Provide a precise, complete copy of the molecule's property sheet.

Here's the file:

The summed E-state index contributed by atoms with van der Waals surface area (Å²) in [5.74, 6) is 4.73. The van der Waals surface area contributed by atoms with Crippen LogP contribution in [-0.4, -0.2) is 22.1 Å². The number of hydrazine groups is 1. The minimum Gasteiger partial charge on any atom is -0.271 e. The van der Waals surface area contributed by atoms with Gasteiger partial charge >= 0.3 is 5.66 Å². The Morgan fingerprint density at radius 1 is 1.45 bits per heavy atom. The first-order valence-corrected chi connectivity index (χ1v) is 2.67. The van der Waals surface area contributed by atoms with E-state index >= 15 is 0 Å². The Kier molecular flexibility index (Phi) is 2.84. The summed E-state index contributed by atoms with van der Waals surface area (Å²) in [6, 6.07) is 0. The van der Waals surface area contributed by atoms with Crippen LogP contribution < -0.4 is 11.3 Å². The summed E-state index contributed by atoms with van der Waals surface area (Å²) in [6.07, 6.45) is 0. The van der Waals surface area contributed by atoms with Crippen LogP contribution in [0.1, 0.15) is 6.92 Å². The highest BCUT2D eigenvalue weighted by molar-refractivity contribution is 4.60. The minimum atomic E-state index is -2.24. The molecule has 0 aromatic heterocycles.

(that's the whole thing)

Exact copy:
The summed E-state index contributed by atoms with van der Waals surface area (Å²) in [5.74, 6) is 4.73. The van der Waals surface area contributed by atoms with Crippen LogP contribution in [-0.4, -0.2) is 22.1 Å². The number of hydrazine groups is 1. The minimum Gasteiger partial charge on any atom is -0.271 e. The van der Waals surface area contributed by atoms with Gasteiger partial charge >= 0.3 is 5.66 Å². The Morgan fingerprint density at radius 1 is 1.45 bits per heavy atom. The first-order valence-corrected chi connectivity index (χ1v) is 2.67. The van der Waals surface area contributed by atoms with E-state index >= 15 is 0 Å². The Kier molecular flexibility index (Phi) is 2.84. The summed E-state index contributed by atoms with van der Waals surface area (Å²) in [6, 6.07) is 0. The van der Waals surface area contributed by atoms with Crippen LogP contribution < -0.4 is 11.3 Å². The summed E-state index contributed by atoms with van der Waals surface area (Å²) in [6.07, 6.45) is 0. The van der Waals surface area contributed by atoms with Crippen LogP contribution in [0.1, 0.15) is 6.92 Å². The highest BCUT2D eigenvalue weighted by molar-refractivity contribution is 4.60. The minimum atomic E-state index is -2.24. The molecule has 0 aromatic heterocycles.